Who's the Fire Starter?

Listen to this 'Talk of the Nation' topic

Sometimes, this is how the fire starts.

Sometimes, this is how the fire starts. Source: 96dotsperinch hide caption

itoggle caption Source: 96dotsperinch

Whenever I hear news of a wildfire breaking out, my first assumption is that it was some sort of accident, an unfortunate and unpredictable combination of an innocent spark flying off of a piece of machinery and a particularly dry season. As authorities in California consider to search for a white Ford truck in connection with one of the largest fires, though, it seems I should know better. Most fires may not be set deliberately, but there are enough that are to inject a degree of skepticism into my assumption. So what motivates an arsonist? Control freak that I am, the thought of setting things in motion that I'll never be able to manage makes fire-starting sound darn scary to me... but that's clearly not true for everyone.

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I'm from Flagstaff, AZ who has seen it's fair share of fires. Many of the fires that were started here in AZ in the last several years were by firefighters who needed money. They were paid a lot more on "active" duty.

Sent by Michelle | 2:24 PM | 10-30-2007

Any concern that terrorists caused these fires?

Sent by John | 2:29 PM | 10-30-2007

http://www.truthinjustice.org/arson-errors.htm

In the past 20 years or so, it's been discovered that a lot of what the justice system thought it knew about building arson turned out to be false. When buildings which were known to have burnt naturally were studied, it was found, for example, that a burning floor could happen quite easily--natural fires are hotter than the investigators believed.

The radio show mentioned a fireman who was convicted of setting many fires, but never admitted to it. At this point, I'm wondering if the evidence against him was based on unsound theories.

Sent by Nancy Lebovitz | 2:31 PM | 10-30-2007

While I was a reporter, we were told to be observant of those watching large fires we covered. We were looking for people behaving "strangely." Without being overly graphic, I haven't heard anything about the psycho-sexual connection with arson.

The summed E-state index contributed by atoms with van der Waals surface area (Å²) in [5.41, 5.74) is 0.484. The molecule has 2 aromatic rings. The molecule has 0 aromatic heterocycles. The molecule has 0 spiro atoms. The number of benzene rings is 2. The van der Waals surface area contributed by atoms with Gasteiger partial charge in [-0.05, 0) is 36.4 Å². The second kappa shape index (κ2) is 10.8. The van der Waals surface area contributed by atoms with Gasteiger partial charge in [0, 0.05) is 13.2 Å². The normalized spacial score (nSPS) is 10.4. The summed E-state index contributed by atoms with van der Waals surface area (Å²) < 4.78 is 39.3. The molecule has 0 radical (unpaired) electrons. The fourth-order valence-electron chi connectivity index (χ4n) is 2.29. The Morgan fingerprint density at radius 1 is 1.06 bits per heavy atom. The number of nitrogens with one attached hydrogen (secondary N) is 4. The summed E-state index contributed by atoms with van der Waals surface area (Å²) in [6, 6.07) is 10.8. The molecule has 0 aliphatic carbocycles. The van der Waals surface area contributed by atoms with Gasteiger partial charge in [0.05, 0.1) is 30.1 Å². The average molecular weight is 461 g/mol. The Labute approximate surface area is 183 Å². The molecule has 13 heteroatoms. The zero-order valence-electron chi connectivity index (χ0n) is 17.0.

Sent by Peter Deane | 2:36 PM | 10-30-2007

I believe that the fascination with fire is a characteristic of both genders of humans, and one that has been with us since humans learned to use fire. Many of the world's ecosystems are adapted to natural fire, that is, fire started by lightning or other natural means. Humans picked up on this and most early hunter-gatherer groups used fire for various purposes: to clear out areas for hunting, to herd prey animals in a certain direction, or to prepare for agriculture. It is natural for humans to want to use fire. It becomes a problem in our crowded world when fires begin to impinge on roads, homes, and communities.

I especially wanted to put in a word for young people who are fascinated by fire to study fire ecology and becomes involved in fire fighting and prescribed burning. I am a certified prescribed burn manager in the state of Florida, where we intentionally burn thousands of acres every year. If you want a sanctioned way to set controlled fires, getting into prescribed burning is an excellent outlet for an interest in fire!

Susan in Hawthorne, Florida

Sent by Susan Marynowski | 2:42 PM | 10-30-2007

I'm a 60+ year old woman who loved to play with matches as a child, and so did my daughter. I once started a fire in a wastebasket in my room ("I wonder if Kleenex would burn???") that spread to the curtains and almost burned the house down. My mother's remedy for this childhood fire interest (which she considered perfectly normal behavior) was to give me a large box of wooden kitchen matches and make me light each individually one on the front concrete porch, let each one burn down, and not stop until I'd finished the entire box. This completely extinguished my interest in fire. Worked for my daughter, too, and she's filed that knowledge away in case she needs it for her children.

Sent by Nancy | 2:43 PM | 10-30-2007

I think there is a link between these fires and a grandiose desire to have control or power over the environment. Like many other violent crimes, it seems that this type of arson is rooted in the need for power, control and domination. It is also interesting to note that men are far more often the perpetrators in all of these crimes.

Sent by Merri | 2:49 PM | 10-30-2007

When I lived in New Mexico twenty years ago we all knew that the people who lived in the poor rural communities would set wildfires so they would have enough money to make it through the winter.

Sent by Gordon Gilkey | 4:23 PM | 10-30-2007

I want to correct sonething that was said during this radio cast.

Someone reported that the Environmental Liberation Front was actively recruiting young people to start fires. This perpetuates the myth that the ELF is an organization in the traditional sense. There is no recruiting. Activists take direct action on behalf of protecting our environment and do so in the the name of the ELF. There's no membership or recruitment whatsoever.

Sent by supporter | 11:16 AM | 11-4-2007